Insomnia 3D uses multiple GPUs to deliver studio-caliber work

Insomnia 3D
Image courtesy of Insomnia 3D

Insomnia 3D is Carlos Fueyo’s visual effects shop for feature films. As a one-man-shop, Fueyo both freelances as an independent VFX Supervisor on blockbusters such as Super 8 and Mission: Impossible – Ghost Protocol and also works on independent projects via the Insomnia 3D banner. Fueyo’s clients count on him to deliver Hollywood-caliber work on par with effects shots created by much larger teams at high-profile facilities. With no employees to fall back on to meet client demands and deadlines, Fueyo relies heavily on the speed and reliability of his hardware and software pipeline.


Director David Karlak recently tapped Fueyo for a two-month project: to help develop a teaser trailer for his sci-fi film Rise, as a tool to market and secure additional studio funding. The first 20 seconds of the trailer are entirely CG, and showcase a vast robot factory where the film’s protagonist is introduced. The sequence required very large geometry backdrops, many factory machines and robot components, and complex textures and lighting – that all needed to look photo realistic. With lots of metallic surfaces in the sequence, it was critical for Fueyo to efficiently test various light, shadows and reflections throughout the robot factory environment. At 24 frames per second (FPS), Fueyo needed to create 480 frames for this sequence alone.

For this project – which required quick turnaround– he knew that he needed the ability to work interactively on the complex lighting shots and large CG models in order to use time as efficiently as possible. With his pre-existing CPU-based workflow – which could take anywhere from 5 to 30 minutes to render a single frame in V-Ray – that just wouldn’t be possible.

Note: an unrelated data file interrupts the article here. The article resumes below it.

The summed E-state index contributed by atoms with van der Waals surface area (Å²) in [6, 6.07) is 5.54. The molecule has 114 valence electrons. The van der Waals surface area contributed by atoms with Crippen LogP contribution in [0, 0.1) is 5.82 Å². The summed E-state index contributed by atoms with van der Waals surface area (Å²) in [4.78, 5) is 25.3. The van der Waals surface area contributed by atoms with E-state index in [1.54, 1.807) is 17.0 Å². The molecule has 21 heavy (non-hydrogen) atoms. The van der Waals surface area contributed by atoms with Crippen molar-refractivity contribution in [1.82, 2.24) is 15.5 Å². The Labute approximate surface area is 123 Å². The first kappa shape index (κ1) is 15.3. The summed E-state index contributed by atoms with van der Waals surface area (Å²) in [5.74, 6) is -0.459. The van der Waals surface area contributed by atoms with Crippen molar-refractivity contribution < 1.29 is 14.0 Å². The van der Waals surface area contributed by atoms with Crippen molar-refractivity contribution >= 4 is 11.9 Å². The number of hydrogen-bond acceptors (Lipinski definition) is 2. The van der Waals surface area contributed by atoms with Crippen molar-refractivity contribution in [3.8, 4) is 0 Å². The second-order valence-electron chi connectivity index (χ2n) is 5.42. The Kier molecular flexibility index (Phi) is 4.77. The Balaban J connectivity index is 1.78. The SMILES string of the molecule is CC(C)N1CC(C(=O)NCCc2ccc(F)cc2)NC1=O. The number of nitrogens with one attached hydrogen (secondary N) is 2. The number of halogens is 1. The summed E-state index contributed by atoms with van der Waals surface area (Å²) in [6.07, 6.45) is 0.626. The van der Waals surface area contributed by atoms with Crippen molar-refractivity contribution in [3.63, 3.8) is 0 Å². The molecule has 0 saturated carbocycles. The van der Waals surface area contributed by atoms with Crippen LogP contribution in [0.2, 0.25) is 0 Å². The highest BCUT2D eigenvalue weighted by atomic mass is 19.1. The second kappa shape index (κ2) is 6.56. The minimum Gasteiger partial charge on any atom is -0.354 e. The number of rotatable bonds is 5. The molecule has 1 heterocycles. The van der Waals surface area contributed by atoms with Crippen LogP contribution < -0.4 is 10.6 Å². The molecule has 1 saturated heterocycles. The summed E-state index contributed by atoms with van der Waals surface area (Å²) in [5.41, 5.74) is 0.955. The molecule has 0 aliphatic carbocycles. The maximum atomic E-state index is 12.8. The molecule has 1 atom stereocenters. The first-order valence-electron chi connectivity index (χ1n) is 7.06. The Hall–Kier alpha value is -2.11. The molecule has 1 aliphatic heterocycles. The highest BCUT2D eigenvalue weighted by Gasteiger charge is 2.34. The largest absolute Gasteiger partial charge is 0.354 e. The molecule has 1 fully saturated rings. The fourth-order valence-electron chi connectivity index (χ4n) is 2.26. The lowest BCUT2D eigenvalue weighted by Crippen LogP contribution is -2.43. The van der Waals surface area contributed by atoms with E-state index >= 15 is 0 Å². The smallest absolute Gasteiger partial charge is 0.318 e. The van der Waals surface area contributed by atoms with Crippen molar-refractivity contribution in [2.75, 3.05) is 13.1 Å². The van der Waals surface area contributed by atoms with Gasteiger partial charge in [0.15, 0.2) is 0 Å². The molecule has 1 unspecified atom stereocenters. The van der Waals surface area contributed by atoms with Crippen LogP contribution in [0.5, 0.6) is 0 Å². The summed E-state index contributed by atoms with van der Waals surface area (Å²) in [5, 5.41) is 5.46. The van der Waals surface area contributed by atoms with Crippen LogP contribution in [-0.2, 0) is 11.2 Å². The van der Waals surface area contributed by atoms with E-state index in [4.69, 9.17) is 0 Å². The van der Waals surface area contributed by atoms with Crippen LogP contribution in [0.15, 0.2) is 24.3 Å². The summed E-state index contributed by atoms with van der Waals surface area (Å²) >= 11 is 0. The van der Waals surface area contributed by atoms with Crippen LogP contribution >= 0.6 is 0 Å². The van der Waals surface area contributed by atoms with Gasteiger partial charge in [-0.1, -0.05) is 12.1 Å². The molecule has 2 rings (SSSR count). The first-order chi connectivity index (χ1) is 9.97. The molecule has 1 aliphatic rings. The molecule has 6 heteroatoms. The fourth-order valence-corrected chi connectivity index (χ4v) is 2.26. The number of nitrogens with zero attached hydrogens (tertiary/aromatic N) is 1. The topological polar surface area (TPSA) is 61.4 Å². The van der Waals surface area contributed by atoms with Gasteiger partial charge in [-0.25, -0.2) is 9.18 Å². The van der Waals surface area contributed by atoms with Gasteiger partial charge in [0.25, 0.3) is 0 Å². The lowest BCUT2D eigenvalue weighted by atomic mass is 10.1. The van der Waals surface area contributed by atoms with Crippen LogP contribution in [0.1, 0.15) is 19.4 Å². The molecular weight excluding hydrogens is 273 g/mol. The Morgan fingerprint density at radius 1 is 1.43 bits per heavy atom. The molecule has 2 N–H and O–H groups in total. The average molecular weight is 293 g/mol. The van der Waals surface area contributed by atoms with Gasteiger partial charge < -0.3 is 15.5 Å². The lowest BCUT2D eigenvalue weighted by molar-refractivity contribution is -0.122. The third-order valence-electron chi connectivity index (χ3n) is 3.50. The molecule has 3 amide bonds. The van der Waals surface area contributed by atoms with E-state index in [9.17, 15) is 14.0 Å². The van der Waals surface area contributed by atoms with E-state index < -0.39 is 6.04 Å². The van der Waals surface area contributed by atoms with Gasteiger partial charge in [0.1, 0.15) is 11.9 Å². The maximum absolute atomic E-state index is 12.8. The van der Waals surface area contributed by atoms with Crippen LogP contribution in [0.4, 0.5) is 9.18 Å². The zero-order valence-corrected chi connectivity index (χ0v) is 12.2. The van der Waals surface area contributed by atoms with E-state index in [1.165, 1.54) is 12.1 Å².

Fueyo, a longtime V-Ray user, upgraded to a new Lenovo D30 workstation with an NVIDIA Maximus dual-GPU configuration including a Quadro K5000 and a Tesla K20. The Maximus configuration, built on NVIDIA’s latest Kepler GPU architecture, scaled up the compute power needed for rendering. With dual-GPUs, Fueyo also switched from using V-Ray to V-Ray RT, which specifically leverages GPU acceleration for ultra-fast and flexible rendering and raytracing. With V-Ray RT, Fueyo could manage model scenes with roughly 20 million polygons while significantly shrinking render times, giving him the added benefit of being able to test different camera angles and lighting in real time.


Once Fueyo switched from the CPU to a Maximus GPU configuration, each photorealistic iteration went from up to 30 minutes to mere seconds. Fueyo also utilized a dual-monitor setup to run V-Ray RT on one monitor and view the final ray-traced image on the other, which allowed him to simultaneously make and view changes in real time.

“I need between 20 and 30 iterations before I get the desired look – each time you change the lighting you have to also adjust the shadows and the reflections, and it’s a delicate balance to achieve a realistic look without overloading your renderer,” explained Fueyo. “With my old setup each render could take up to 30 minutes. Now with V-Ray RT running on Maximus, I can light my scene and get instant feedback. All that render time gets completely taken out of the equation. It’s priceless. We’re talking about days of saved time for lighting and shading tests. This hardware can handle anything and my workflow is not impacted – I don’t even have to think about polygon count or texture count.”

In addition to considerable time-savings, Maximus also allowed Fueyo to work with much greater accuracy. Real light consists of many colours, so even the slightest change in lighting can impact details across an entire scene. Fueyo previously would have to resort to shortcuts such as only rendering one part of a scene and hoping the rest of it would look okay on the final render, because he simply didn’t have the time or graphics capacity to render the full scene over and over.

“GPUs allow lighting and shading to be a much more interactive and accurate process, instead of a slow, painful process,” Fueyo concluded. “Now it’s more about the art, and less about the task of rendering. The director can stand over your shoulder and make changes in real time and get exactly what he wants. If someone had taken away my Maximus system during Rise, it would have been truly devastating. I’m about to get started on a project soon at a major visual effects studio, and the first thing I asked them for was a Maximus workstation. If studios want to get the most out of their artists’ time, NVIDIA Maximus is definitely the way to go.”

Insomnia 3D
Image courtesy of Insomnia 3D